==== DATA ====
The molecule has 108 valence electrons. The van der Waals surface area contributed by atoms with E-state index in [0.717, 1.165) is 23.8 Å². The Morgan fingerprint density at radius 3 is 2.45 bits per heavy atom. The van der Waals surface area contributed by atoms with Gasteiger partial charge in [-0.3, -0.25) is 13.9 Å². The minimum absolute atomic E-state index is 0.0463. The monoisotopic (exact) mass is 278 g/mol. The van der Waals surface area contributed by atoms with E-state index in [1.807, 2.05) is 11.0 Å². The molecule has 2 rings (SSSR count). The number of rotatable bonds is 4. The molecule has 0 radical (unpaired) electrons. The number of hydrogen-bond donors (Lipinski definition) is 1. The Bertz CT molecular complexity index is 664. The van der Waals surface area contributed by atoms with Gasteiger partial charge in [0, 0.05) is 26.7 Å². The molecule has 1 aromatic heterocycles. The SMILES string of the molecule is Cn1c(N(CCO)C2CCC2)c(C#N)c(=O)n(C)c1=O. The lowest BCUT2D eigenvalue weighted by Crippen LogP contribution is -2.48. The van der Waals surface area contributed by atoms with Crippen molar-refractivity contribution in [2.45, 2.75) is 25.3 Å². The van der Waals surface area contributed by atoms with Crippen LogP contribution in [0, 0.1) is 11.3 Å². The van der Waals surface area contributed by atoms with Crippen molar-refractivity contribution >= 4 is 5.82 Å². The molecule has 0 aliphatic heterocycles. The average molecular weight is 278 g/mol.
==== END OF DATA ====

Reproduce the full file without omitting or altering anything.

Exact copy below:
The molecule has 108 valence electrons. The van der Waals surface area contributed by atoms with E-state index in [0.717, 1.165) is 23.8 Å². The Morgan fingerprint density at radius 3 is 2.45 bits per heavy atom. The van der Waals surface area contributed by atoms with Gasteiger partial charge in [-0.3, -0.25) is 13.9 Å². The minimum absolute atomic E-state index is 0.0463. The monoisotopic (exact) mass is 278 g/mol. The van der Waals surface area contributed by atoms with E-state index in [1.807, 2.05) is 11.0 Å². The molecule has 2 rings (SSSR count). The number of rotatable bonds is 4. The molecule has 0 radical (unpaired) electrons. The number of hydrogen-bond donors (Lipinski definition) is 1. The Bertz CT molecular complexity index is 664. The van der Waals surface area contributed by atoms with Gasteiger partial charge in [0, 0.05) is 26.7 Å². The molecule has 1 aromatic heterocycles. The SMILES string of the molecule is Cn1c(N(CCO)C2CCC2)c(C#N)c(=O)n(C)c1=O. The lowest BCUT2D eigenvalue weighted by Crippen LogP contribution is -2.48. The van der Waals surface area contributed by atoms with Crippen molar-refractivity contribution in [2.45, 2.75) is 25.3 Å². The van der Waals surface area contributed by atoms with Crippen LogP contribution in [0, 0.1) is 11.3 Å². The van der Waals surface area contributed by atoms with Crippen molar-refractivity contribution >= 4 is 5.82 Å². The molecule has 0 aliphatic heterocycles. The average molecular weight is 278 g/mol.